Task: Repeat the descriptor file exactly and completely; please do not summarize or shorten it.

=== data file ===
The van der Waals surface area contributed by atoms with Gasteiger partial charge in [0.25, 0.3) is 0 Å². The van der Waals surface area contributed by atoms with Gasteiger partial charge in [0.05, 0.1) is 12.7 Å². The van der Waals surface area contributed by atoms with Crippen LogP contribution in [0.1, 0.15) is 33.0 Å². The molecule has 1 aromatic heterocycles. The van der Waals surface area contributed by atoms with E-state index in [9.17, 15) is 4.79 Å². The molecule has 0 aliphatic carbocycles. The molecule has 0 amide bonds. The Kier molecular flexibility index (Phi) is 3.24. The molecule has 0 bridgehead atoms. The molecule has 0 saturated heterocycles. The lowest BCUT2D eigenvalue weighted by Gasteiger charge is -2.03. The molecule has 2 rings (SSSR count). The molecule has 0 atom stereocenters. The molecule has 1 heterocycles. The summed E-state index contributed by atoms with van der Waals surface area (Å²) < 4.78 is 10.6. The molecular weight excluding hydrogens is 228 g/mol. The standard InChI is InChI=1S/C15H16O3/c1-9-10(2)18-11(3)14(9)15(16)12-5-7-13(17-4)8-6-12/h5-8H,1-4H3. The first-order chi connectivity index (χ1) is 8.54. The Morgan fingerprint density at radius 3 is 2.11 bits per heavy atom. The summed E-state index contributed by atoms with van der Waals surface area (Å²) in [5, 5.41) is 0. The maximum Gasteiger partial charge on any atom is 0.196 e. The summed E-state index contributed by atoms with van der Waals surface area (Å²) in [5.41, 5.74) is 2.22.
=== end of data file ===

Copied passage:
The van der Waals surface area contributed by atoms with Gasteiger partial charge in [0.25, 0.3) is 0 Å². The van der Waals surface area contributed by atoms with Gasteiger partial charge in [0.05, 0.1) is 12.7 Å². The van der Waals surface area contributed by atoms with Crippen LogP contribution in [0.1, 0.15) is 33.0 Å². The molecule has 1 aromatic heterocycles. The van der Waals surface area contributed by atoms with E-state index in [9.17, 15) is 4.79 Å². The molecule has 0 aliphatic carbocycles. The molecule has 0 amide bonds. The Kier molecular flexibility index (Phi) is 3.24. The molecule has 0 bridgehead atoms. The molecule has 0 saturated heterocycles. The lowest BCUT2D eigenvalue weighted by Gasteiger charge is -2.03. The molecule has 2 rings (SSSR count). The molecule has 0 atom stereocenters. The molecule has 1 heterocycles. The summed E-state index contributed by atoms with van der Waals surface area (Å²) < 4.78 is 10.6. The molecular weight excluding hydrogens is 228 g/mol. The standard InChI is InChI=1S/C15H16O3/c1-9-10(2)18-11(3)14(9)15(16)12-5-7-13(17-4)8-6-12/h5-8H,1-4H3. The first-order chi connectivity index (χ1) is 8.54. The Morgan fingerprint density at radius 3 is 2.11 bits per heavy atom. The summed E-state index contributed by atoms with van der Waals surface area (Å²) in [5, 5.41) is 0. The maximum Gasteiger partial charge on any atom is 0.196 e. The summed E-state index contributed by atoms with van der Waals surface area (Å²) in [5.41, 5.74) is 2.22.